My contributions included a dolled up version of my favorite corn salad (another future post will include the recipe), plus a new recipe that I found in Southern Living Magazine's collection of recipes called Our Best Recipes, Volume 4.

This is the perfect thing to bring to a party. It can be made ahead, no pots and pans are required so it's no-mess, the ingredients are easily found and not too expensive, it is fairly healthy, it looks festive and colorful, and it is delicious. Who could ask for more?

The dish is called Mediterranean Chicken Couscous (although I made it with chunks of turkey). It would also make a great addition to your holiday buffet. Hope you find a chance to make this one.

Mediterranean Chicken Couscous
Serves 8 (more if part of a buffet or potluck)

1 1/4 cups low-sodium fat-free chicken broth
1 (5.6 oz.) package toasted pine nut couscous mix
3 cups chopped cooked chicken (or turkey)
1/4 cup chopped fresh basil
1 (4 oz.) package crumbled feta cheese
1 pint cherry or grape tomatoes, halved
1 1/2 tablespoon fresh lemon juice
1 teaspoon grated lemon rind
1/4 teaspoon freshly ground pepper
Garnish: fresh basil leaves

(Note: You'll need to buy a 2/3 oz. package of fresh basil and 1 rotisserie chicken to get the right amount of basil and chicken for this recipe. Substitute 3-4 teaspoons (I used 3) dried basil if you can't get fresh. 3 cups of leftover cooked chicken or turkey in large dice works fine, too.)

Microwave chicken broth and seasoning packet from couscous package at HIGH for 3-5 minutes or until broth begins to boil. Place couscous in a large bowl, and stir in broth mixture. Cover and let stand 5 minutes. Fluff couscous with a fork, stir in chicken and next 6 ingredients. Serve warm or cold. Garnish with fresh basil leaves or a sprinkle of toasted pine nuts, if desired.

Sunday, December 02, 2007

Let's Bake Cookies!

The Inner Elf has been slow to surface this year, but this weekend I had the the urge to bake cookies. Going to sleep at night after reading recipes in Dorie Greenspan's iconic book Baking, From My Home to Yours certainly helped. So many cookie recipes, so little time.

Chockablock is the whimsical name that Dorie gave to these everything-but-the-kitchen-sink cookies. Not only do they have molasses and oats, two of Sweetie's favorite ingredients for cookies, but they also allow me to throw in lots of dried fruits and nuts, which always appeals to me. Making them even more popular is a large dose of chocolate and some coconut. What's not to like?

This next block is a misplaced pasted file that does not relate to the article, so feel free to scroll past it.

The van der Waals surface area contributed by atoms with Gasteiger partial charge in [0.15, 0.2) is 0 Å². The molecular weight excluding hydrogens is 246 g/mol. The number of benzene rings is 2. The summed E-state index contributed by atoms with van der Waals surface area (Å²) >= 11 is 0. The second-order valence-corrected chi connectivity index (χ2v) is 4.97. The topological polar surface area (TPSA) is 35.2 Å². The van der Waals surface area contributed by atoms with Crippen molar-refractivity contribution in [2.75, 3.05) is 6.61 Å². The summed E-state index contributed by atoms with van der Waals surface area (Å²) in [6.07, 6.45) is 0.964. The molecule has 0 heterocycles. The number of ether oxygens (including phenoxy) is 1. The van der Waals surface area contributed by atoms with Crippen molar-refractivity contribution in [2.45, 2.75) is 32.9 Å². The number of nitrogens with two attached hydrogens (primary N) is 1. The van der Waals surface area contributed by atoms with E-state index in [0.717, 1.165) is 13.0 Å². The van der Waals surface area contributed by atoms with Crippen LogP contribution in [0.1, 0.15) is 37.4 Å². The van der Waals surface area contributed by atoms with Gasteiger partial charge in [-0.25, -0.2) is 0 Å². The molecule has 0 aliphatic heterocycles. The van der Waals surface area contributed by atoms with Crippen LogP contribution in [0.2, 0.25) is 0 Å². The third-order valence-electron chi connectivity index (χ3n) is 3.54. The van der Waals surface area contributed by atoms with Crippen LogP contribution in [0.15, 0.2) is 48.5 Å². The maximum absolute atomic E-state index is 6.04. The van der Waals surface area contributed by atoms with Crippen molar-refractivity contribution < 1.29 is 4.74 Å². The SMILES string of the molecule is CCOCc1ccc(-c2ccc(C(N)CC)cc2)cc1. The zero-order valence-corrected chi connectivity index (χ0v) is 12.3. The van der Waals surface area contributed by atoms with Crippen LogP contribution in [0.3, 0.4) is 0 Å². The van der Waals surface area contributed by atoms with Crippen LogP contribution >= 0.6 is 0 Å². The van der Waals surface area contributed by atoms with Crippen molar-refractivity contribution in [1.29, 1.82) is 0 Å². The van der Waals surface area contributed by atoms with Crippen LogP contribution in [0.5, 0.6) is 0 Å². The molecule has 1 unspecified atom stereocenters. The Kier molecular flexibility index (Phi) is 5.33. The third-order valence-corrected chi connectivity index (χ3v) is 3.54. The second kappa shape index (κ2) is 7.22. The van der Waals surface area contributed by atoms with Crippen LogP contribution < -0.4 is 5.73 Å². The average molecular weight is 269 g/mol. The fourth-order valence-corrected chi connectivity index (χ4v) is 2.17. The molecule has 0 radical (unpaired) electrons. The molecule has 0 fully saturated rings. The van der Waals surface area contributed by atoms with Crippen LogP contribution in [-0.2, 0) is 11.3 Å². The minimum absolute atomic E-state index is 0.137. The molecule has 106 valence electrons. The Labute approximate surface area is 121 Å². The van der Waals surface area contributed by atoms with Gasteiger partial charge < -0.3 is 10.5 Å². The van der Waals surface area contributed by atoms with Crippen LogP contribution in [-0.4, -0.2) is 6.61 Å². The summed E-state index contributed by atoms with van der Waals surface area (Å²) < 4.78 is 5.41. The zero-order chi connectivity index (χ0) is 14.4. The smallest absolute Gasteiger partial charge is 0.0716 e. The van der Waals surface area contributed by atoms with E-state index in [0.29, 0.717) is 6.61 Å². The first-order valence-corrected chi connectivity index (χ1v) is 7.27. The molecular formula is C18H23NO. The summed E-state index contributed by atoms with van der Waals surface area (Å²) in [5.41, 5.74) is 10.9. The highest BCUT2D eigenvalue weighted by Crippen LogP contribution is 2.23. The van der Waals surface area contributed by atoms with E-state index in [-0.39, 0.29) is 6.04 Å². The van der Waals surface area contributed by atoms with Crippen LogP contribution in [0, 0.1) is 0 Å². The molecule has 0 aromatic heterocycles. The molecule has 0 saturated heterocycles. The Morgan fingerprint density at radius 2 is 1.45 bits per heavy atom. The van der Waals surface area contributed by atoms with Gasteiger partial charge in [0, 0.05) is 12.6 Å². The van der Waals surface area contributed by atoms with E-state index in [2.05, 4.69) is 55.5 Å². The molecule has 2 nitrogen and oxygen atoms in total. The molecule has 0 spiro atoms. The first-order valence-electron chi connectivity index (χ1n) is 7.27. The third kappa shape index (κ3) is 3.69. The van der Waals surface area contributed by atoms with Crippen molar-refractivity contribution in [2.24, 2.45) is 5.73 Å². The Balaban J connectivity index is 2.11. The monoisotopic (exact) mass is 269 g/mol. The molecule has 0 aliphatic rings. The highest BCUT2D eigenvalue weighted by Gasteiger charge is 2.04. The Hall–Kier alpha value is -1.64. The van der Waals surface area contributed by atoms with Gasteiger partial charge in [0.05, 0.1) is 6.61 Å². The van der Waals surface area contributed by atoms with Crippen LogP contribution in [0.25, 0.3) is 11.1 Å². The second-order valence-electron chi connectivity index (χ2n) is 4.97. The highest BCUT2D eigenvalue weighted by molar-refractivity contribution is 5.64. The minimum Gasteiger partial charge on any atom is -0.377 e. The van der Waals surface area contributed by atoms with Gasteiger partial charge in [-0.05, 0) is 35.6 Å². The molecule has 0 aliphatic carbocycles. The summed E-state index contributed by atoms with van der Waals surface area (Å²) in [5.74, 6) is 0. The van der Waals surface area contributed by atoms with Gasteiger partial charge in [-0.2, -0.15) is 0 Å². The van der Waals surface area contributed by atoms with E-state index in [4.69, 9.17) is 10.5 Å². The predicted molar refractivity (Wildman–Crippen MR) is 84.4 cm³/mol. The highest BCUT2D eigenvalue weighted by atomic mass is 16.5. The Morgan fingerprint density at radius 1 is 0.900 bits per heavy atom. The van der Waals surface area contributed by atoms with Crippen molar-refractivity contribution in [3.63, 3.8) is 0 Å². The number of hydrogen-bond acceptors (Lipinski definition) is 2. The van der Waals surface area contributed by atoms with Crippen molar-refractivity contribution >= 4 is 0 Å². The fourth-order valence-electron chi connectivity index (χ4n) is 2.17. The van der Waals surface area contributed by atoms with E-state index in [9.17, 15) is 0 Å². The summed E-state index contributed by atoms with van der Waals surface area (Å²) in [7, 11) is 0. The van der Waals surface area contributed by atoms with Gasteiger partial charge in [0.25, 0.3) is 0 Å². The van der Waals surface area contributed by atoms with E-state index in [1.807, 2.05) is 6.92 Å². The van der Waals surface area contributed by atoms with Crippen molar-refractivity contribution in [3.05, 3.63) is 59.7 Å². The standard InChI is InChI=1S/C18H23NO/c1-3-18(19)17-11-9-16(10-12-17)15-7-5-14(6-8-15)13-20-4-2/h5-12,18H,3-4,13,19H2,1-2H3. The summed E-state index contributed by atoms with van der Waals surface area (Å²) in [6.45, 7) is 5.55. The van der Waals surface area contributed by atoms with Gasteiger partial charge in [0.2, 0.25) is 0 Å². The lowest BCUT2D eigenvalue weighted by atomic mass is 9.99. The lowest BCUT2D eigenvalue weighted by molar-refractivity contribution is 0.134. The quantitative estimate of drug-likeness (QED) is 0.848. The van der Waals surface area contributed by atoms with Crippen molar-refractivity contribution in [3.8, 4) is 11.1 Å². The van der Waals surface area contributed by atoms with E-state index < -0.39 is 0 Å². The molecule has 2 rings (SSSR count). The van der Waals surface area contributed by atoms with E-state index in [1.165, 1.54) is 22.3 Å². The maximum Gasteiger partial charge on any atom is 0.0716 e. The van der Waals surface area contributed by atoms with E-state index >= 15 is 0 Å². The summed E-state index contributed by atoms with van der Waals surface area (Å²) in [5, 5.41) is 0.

This is my contribution to a great food event, Eat Christmas Cookies, at Food Blogga.

"Christmas just wouldn't be Christmas without ... eating cookies," is a perfect reason to get out the baking sheets and the mixing bowls and bake some great cookies. These would make a great addition to the cookie platter or a delicious gift. I'm taking a box of these to a Christmas Party on Wednesday and I know they will be a hit.

Chockablock Cookies
Dorie Greenspan, from Baking From My Home to Yours

1 ½ cups all-purpose flour
¾ teaspoon baking powder
½ teaspoon baking soda
¼ teaspoon salt
½ stick (4 tablespoons) unsalted butter, at room temperature
¼ cup solid vegetable shortening (I substituted 4 oz. unsweetened applesauce)
½ cup sugar (I used dark brown sugar here)
½ cup molasses
2 large eggs
1 ½ cups old-fashioned oats
1 cup coarsely chopped nuts (I mixed walnuts and pecans about half and half)
1 cup coarsely chopped dried fruit (I used a combination of diced apricot, dried pear, dried apple, plus some golden raisins and dried cranberries)
2 cups chocolate chips
½ cup unsweetened shredded coconut

Line two baking sheets with parchment or silicone mats. Position the racks to divide the oven into thirds. Preheat oven to 325 degrees F.

Whisk together the flour, baking powder, baking soda and salt.
Working with a stand mixer, or with a hand mixer in a large bowl, beat the butter until light and fluffy, about 2 minutes. Add the apple sauce and mix well, about two minutes. Add the sugar and beat for another two minutes. Pour in the molasses and beat for 1 minute more.
Add the eggs one at a time, beating 1 minute after each addition. Reduce mixer speed to low and mix in the oats, then add the dry ingredients, mixing only until they disappear into the dough. Toss in the nuts, fruit, chocolate chips and coconut and, turn the mixer on and off quickly a few times to incorporate.
Drop by rounded tablespoons onto the prepared pans, leaving about 1 ½ inches between the mounds.
Bake for 15 – 18 minutes, rotating pans from top to bottom and front to back at the midway point, until the cookies are golden and just about set. Remove the baking sheets to cooling racks and let the cookies rest on the sheets for about 5 minutes before transferring them to racks to cool to room temperature.

These cookies were so dark from the dark brown sugar and the molasses that it was a bit difficult to tell when they were done. They were moist and the nuts, fruit, chocolate and coconut were barely held together by the dough. The molasses flavor was strong when the dough was unbaked, but the fruits and nuts mellowed the molasses flavor when baked.